We’ve spent the month thus far discussing how employers can cultivate motivation in their team when everything feels a bit ‘meh.’ The main focus has been on tangible tools and collaborative exercises but there’s one more very important component that’s free to implement but certainly takes some practice to cultivate: empathy. And it happens to be the most important tool of all.
What is empathy? The dictionary definition is helpful place to start: “the ability to understand and share the feelings of others” but then of course we need to discuss empathy’s role at the workplace. And how it helps to maintain a healthy team dynamic. Encouraging empathy is an exercise in practicing a humanistic approach to management, and by doing so it allows for employees to feel confident that they’ll be able to both get work done AND tend to personal matters.
Cultivate empathy in your company culture
- Lead by example. Wow, does this one come up a lot. But your company culture is truly a reflection on what is going on at the top and if an employer wants a team that works efficiently together, they need to model respectful communication and behaviour themselves.
- Listen to those not speaking. Oftentimes employers take a measure of company culture by the voices they hear most often. But this might not be the most accurate representation of what’s really happening. Take care to not if other viewpoints are getting drowned out by those most comfortable in speaking up. You might be surprised what you find behind the scenes.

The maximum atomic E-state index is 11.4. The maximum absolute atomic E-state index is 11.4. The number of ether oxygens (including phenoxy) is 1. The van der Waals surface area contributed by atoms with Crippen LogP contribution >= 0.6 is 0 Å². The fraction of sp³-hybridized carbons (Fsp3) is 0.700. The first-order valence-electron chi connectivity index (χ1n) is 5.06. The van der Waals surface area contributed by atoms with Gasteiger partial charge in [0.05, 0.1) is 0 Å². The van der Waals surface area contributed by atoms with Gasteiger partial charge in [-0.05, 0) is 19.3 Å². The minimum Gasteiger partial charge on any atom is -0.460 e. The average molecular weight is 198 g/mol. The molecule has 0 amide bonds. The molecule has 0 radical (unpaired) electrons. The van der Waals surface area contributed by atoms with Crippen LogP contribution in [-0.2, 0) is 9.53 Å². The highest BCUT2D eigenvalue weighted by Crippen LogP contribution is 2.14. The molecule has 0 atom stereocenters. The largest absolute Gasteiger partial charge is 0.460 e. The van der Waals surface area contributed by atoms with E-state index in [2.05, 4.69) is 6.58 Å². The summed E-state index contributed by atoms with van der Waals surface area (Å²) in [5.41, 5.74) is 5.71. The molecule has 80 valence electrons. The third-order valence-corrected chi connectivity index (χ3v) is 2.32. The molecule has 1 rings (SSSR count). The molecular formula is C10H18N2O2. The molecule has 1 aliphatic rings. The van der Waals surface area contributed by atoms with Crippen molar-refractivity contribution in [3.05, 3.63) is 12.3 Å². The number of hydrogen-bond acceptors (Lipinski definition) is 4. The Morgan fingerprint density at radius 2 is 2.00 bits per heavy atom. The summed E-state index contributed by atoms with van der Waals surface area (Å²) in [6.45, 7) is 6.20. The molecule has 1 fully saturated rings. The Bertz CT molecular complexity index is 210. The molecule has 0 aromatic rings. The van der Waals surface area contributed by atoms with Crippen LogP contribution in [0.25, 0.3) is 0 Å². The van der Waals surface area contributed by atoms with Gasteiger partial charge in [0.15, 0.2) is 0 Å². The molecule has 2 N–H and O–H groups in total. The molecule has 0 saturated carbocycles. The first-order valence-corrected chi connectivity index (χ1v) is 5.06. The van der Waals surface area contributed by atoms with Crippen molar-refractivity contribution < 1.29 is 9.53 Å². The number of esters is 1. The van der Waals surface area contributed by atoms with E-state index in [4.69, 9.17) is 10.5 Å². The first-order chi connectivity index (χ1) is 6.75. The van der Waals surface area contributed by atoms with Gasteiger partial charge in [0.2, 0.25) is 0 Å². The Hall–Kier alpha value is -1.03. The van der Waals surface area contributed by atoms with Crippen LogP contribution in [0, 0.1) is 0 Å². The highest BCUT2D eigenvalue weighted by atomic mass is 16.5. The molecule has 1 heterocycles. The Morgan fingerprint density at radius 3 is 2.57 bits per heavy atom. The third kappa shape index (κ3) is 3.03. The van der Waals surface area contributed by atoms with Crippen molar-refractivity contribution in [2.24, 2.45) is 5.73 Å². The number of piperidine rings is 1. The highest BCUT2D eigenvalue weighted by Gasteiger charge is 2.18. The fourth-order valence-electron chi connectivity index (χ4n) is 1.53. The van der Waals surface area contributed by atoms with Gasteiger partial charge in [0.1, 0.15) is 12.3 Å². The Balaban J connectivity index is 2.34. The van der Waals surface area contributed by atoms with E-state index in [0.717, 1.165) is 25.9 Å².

- Beware the ‘empathy gap’ trap. When we noticed this unfortunate trend, we were frankly a little bit shocked. The empathy gap is when someone who has had a similar experience as another person actually behaves in the opposite way one would imagine: they display little to no empathetic action towards them. It stems from the belief of “I got through such and such so they should as well.” Which is a very irrational mode of thinking to be in. No one’s experiences, or how they process an experience, are exactly the same and that’s not a bad thing. Bottom line: falling into the empathy gap is not helpful, and it certainly doesn’t cultivate an empathetic culture.
If you need a little more help in understanding how an empathetic approach to team management is beneficial, we can help. Remember that HR can play a significant role in maintaining team cohesion by supporting each employee’s professional journey. If you’re looking for an HR department that can meet the demands of the modern workplace, EOS is your answer! We’re a team of HR professionals helping small businesses succeed in this exciting, yet challenging professional environment. Schedule a free consultation today to learn more.